On page 2, paragraph 2 (Part 1) the statement is made,
"The mass-based approach is proposed as an amendment to the Basin Plan. The reduction of mass loading is proposed as the most effective way to reduce the widespread exceedances of the copper objective that have been measured in most parts of the estuary."
As indicated above, the basic premise for this approach is flawed. The issue should not be attainment of an overly protective objective, but should be the protection of designated beneficial uses of San Francisco Bay. Failure to focus the control of copper on that issue will ultimately lead to massive waste of public and private funds. Many tens to hundreds of millions of dollars will be wasted if the Regional Board staff's proposed approach is adopted and implemented. As noted above, the reductions of external copper load will not effect the meeting of the water quality objective applied as it is to total concentrations of copper. There is no demonstration of a water quality problem caused by the current discharges of copper. Requiring the reduction of copper in point and non-point sources including stormwater runoff, in a futile effort to prevent administrative exceedances of an inappropriate objective cannot be considered to be appropriate, especially given the financial conditions that exist in the State today and that will exist in the future. Funds used for pollution control should be directed to solving real water quality problems, and not artifacts of administrative exceedances of inappropriate objectives.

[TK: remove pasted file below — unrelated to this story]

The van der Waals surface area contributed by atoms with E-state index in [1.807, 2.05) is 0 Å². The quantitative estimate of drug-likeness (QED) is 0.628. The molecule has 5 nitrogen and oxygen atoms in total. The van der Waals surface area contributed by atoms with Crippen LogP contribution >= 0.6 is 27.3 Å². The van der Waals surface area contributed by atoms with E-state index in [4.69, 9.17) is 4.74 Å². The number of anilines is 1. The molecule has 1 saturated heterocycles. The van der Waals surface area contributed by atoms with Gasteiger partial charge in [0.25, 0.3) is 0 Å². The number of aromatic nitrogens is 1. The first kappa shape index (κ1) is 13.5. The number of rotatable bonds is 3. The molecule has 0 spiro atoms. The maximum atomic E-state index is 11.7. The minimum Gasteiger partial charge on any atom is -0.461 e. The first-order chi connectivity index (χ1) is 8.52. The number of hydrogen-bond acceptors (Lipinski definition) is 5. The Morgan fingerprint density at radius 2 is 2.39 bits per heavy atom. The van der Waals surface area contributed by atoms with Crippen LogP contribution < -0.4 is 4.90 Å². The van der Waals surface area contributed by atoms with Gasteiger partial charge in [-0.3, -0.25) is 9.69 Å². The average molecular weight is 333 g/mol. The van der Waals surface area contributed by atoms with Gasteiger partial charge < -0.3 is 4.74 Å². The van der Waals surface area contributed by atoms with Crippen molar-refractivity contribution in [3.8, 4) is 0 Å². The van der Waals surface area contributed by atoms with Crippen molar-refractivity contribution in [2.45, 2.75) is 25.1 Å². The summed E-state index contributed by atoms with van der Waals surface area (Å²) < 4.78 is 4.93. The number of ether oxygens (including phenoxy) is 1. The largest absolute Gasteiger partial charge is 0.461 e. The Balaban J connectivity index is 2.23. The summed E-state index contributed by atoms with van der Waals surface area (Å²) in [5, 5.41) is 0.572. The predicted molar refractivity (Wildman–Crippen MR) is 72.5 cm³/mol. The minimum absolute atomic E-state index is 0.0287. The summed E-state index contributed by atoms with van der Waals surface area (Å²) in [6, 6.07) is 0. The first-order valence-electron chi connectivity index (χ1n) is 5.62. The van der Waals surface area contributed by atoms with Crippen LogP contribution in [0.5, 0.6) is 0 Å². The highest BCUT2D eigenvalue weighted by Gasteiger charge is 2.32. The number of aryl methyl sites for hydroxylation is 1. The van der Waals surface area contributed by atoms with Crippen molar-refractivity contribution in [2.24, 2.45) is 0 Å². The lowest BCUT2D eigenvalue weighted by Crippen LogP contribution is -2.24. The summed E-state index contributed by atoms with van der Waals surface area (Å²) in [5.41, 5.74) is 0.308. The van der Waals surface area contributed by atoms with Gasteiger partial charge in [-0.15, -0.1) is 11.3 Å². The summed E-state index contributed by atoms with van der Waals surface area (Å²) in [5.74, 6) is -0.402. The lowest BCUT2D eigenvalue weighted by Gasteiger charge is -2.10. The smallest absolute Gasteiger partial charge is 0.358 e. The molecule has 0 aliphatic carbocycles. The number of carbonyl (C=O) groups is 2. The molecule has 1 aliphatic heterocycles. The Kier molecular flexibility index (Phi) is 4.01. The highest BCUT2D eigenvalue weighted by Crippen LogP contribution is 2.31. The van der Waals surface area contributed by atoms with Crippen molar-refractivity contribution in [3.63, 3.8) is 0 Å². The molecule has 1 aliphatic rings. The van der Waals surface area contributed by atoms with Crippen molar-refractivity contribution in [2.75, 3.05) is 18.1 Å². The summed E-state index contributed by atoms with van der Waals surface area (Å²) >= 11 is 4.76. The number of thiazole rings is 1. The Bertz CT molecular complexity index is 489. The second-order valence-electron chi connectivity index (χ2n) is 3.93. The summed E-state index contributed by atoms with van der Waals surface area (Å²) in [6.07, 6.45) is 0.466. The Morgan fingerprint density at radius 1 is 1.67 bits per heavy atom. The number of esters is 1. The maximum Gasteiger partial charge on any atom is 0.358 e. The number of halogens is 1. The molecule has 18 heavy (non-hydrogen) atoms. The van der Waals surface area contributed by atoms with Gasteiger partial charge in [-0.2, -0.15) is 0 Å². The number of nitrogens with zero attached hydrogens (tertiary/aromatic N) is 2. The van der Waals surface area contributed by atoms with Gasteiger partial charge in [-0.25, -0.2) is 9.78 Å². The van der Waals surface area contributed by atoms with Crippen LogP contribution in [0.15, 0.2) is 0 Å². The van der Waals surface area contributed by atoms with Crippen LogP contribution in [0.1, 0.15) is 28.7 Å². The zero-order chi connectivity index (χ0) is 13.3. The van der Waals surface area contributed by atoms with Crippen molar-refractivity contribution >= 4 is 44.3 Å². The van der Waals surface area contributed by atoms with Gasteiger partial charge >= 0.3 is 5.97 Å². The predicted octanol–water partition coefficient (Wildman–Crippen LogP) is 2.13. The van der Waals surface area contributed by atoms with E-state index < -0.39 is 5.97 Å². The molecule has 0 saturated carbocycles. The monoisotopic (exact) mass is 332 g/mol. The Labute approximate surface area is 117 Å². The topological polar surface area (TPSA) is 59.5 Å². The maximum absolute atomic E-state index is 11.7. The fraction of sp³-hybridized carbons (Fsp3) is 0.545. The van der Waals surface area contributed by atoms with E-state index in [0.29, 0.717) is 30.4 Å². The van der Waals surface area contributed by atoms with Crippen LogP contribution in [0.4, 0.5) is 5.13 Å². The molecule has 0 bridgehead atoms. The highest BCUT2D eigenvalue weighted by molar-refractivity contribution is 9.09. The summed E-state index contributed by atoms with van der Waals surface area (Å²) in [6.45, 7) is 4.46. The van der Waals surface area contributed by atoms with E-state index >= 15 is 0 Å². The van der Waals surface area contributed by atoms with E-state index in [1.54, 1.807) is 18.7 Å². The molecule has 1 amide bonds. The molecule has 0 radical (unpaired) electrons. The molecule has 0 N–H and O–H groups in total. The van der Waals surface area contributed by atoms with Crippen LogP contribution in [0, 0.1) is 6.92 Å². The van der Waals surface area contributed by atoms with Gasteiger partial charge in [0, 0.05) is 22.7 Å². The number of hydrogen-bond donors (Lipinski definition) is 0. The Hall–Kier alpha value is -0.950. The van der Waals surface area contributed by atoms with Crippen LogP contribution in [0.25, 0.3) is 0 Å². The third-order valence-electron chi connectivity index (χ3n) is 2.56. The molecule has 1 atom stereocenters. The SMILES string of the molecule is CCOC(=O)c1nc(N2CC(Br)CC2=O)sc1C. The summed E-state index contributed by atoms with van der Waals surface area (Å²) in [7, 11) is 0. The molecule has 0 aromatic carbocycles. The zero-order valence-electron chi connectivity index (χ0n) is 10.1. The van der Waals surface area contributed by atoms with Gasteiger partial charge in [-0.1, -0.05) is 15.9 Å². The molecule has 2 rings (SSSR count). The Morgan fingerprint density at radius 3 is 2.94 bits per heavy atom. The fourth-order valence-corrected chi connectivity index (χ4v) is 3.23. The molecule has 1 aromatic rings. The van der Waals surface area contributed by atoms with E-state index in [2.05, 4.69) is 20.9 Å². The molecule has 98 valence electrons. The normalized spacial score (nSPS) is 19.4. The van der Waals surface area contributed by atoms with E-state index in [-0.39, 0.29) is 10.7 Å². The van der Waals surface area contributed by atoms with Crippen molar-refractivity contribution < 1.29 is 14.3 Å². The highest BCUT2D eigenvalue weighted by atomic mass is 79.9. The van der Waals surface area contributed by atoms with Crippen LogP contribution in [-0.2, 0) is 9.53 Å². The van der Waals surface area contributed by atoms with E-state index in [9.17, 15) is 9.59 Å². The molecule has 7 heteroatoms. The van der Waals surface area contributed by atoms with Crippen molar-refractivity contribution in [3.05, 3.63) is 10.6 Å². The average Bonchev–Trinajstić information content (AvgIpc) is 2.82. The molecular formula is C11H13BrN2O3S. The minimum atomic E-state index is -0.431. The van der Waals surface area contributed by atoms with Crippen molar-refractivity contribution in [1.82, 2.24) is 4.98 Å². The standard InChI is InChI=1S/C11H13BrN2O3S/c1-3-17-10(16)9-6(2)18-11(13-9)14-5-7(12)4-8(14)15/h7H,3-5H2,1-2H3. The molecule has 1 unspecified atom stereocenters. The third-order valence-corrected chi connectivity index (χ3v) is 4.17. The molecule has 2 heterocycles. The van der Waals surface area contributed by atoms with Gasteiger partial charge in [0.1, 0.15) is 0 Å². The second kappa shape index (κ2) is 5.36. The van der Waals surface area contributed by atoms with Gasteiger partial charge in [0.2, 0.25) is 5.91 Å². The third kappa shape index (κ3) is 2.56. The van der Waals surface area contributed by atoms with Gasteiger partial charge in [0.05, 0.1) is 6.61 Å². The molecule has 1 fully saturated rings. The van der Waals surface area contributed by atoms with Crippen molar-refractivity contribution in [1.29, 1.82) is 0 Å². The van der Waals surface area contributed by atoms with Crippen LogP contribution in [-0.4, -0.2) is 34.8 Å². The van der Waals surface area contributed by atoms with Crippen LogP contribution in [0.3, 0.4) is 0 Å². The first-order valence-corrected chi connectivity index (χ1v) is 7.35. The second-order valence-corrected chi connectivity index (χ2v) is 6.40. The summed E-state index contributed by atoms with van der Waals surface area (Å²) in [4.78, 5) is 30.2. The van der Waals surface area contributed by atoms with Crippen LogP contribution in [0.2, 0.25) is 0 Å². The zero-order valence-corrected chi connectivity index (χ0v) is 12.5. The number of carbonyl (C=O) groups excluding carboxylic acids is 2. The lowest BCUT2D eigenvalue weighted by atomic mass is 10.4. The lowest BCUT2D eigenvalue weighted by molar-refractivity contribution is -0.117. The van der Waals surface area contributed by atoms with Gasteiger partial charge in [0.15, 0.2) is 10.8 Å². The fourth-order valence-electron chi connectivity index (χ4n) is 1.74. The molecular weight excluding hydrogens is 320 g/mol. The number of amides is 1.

The first paragraph on page 3 (Part 1) states,
"According to federal regulations, 'WLAs/LAs and TMDLs shall be established at levels necessary to attain and maintain the applicable narrative and numerical WQS (water quality standard) ...'"
Attainment of this objective requires an understanding of the relationship between the discharges of copper to the Bay and the concentrations they cause to remain in the watercolumn separate from the concentrations in the watercolumn that are derived from the sediments. As discussed below, the Regional Board staff does not have such an understanding. The amounts of copper proposed to be controlled and the distribution of the allocated loads were arbitrarily selected. Municipalities, industries and others should not be forced to develop treatment works to provide for removal of copper to some arbitrary level, and then subsequently to adjust that level again, and again, as the staff tries by trial and error to achieve the 4.9 µg/L objective in the Bay. When treatment works are developed it is important to have a good understanding of the ultimate goal to be achieved, and of the ability to achieve that goal. Clearly this aspect of the economic ramifications of the proposed approach has not been considered in the draft staff report.